Who is the Economista? : The Paradox of Feminism: Collectivism and Individualism Within an Online Group for Female Private Investors

University essay from Uppsala universitet/Institutionen för informatik och media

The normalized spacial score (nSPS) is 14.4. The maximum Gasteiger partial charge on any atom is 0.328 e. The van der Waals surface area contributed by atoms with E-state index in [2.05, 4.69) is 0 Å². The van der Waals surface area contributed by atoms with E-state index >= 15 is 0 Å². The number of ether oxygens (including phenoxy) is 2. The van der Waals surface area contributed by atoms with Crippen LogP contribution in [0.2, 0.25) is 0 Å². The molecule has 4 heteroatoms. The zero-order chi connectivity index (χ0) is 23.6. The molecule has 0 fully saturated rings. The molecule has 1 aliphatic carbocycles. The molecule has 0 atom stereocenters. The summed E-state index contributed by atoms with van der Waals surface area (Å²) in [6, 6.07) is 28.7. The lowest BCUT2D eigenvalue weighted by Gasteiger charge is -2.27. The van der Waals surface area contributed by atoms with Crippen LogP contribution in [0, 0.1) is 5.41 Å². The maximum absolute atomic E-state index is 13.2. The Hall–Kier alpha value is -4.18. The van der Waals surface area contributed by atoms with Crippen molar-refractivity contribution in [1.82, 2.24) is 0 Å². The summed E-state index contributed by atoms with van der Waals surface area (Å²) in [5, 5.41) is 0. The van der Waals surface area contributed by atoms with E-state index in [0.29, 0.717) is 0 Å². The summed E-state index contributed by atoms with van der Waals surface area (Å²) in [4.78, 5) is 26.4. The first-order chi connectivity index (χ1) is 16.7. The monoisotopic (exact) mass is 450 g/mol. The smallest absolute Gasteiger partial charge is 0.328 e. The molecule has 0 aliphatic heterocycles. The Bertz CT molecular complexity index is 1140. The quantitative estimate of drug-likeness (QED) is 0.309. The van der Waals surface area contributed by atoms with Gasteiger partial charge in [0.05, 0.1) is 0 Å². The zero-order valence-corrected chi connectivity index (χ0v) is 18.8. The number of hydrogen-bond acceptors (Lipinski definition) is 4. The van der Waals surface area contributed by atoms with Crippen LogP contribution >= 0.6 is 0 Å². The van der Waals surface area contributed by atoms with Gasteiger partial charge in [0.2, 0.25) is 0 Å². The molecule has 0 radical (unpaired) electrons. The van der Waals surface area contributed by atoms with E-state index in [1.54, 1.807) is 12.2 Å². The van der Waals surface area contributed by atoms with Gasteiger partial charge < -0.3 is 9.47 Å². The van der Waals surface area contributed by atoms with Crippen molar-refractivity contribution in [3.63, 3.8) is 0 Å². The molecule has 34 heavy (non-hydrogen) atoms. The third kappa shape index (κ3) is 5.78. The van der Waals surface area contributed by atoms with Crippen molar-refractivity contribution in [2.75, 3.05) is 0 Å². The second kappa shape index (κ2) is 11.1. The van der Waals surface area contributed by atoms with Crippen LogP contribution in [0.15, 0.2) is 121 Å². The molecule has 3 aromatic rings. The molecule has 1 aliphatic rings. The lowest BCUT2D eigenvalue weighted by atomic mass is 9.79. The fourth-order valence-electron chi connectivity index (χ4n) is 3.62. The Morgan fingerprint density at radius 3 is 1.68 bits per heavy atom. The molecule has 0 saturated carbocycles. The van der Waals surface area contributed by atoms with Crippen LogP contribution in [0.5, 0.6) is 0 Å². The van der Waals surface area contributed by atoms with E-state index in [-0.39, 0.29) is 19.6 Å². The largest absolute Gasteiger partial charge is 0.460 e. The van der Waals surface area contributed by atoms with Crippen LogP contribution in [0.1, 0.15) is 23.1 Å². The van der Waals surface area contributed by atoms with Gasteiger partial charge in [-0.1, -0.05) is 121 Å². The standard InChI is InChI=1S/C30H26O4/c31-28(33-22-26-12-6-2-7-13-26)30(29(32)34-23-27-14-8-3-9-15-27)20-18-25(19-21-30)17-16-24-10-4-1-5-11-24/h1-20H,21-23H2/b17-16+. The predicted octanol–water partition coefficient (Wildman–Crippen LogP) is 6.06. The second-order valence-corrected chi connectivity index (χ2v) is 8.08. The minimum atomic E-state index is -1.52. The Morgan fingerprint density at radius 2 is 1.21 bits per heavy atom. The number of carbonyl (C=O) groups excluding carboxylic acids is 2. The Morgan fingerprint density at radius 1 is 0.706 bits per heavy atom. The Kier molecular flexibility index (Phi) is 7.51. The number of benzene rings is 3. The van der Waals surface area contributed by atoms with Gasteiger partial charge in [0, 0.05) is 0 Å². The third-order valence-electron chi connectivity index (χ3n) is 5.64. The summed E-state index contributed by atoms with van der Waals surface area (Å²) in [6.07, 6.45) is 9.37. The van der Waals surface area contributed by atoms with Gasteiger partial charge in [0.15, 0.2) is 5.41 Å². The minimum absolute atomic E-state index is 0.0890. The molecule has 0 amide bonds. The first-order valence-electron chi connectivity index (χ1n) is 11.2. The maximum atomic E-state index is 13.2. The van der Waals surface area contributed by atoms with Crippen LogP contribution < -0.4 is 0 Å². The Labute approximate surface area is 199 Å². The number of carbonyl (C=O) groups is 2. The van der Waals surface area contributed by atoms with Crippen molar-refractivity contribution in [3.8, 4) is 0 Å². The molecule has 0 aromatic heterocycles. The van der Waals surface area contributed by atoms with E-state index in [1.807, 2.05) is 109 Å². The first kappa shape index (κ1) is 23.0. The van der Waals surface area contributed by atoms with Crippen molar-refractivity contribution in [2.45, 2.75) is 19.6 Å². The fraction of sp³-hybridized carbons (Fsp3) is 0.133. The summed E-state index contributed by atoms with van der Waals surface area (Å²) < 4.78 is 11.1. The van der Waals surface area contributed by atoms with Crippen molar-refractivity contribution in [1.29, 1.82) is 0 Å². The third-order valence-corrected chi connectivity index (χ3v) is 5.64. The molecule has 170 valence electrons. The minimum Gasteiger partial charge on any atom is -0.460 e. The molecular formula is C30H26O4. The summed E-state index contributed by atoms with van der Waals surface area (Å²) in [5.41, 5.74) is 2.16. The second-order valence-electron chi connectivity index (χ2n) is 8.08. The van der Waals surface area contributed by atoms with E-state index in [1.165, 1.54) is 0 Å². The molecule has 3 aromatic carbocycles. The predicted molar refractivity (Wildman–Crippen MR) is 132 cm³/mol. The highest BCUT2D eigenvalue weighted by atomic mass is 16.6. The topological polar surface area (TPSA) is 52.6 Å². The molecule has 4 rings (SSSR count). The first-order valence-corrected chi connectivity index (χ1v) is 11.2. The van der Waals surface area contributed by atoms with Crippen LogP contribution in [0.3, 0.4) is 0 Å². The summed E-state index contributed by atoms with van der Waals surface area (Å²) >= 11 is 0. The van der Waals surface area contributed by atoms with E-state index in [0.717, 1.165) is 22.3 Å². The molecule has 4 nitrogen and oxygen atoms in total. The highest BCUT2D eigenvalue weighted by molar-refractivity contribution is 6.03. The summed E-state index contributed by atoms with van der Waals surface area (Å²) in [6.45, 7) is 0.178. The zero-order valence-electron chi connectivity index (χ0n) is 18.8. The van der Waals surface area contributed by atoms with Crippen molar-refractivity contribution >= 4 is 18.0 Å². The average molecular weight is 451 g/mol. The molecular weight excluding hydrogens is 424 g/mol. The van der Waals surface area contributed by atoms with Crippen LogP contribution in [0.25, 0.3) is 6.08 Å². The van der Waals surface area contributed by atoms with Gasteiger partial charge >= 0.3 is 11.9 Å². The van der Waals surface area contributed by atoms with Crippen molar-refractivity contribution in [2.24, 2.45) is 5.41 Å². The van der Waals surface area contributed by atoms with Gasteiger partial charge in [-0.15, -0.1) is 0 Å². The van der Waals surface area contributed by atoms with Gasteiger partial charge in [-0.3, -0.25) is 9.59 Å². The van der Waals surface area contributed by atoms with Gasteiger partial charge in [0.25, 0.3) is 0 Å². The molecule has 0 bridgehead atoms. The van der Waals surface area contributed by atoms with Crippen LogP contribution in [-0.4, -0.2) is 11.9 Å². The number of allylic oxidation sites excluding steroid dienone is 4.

Abstract: In the last few years, there has been an explosion of Facebook groups specifically directed at a female audience. One topic that seems to organize and interest Swedish women especially is money. This study explores the biggest Swedish financial group of them all: Economista – women who enjoy stocks and private economy, currently hosting 146 thousand members.  The group is studied through a theoretical lens of fourth wave feminism, characterized by the use of digital tools for feminist action, as well as a revival of the feminist collective action from the second wave feminism, and a continuation of a feminist individual empowerment of third wave feminism. The study aims to investigate how feminism, and the empowerment of women is negotiated within the group. It also investigates what defines and delimits the female discursive object of the Economista. Methods used are a critical feminist discourse analysis and an explorative netnography, combined with focus group discussions with members of the group. The study shows that Economista can be seen as a collective space as members experience the group as a safe space where they educate each other about the stock market – a field historically dominated by men, that many are reluctant to enter. It also functions as a space for consciousness raising about patriarchal structures playing out in their everyday economic lives. However, the group can also be viewed as a limited emancipation, as it only includes a limited scope of individuals. The economically liberated subject that comes forth – The Economista – is a neoliberal, feminine version of a Homo economicus, who is responsible for making deliberate, rational decisions regarding her economy. In this postfeminist discourse, feminist analysis is no longer needed, as women have all the possibilities in the world to live a rich and happy life – if they just put their minds into it. The study shows that it is precisely these instances of “empowerment” that are important to dissect, as these often conceal limiting structures. In this case, the implications that this notion of freedom and “lack of governance” has for feminist struggle is that it masks norms, hierarchies and structural power relations producing economic inequality. Economista thus becomes part of the problem that it sets out to solve, as the group pictures itself as a solution to women’s economic inequality, at the expense of other solutions.

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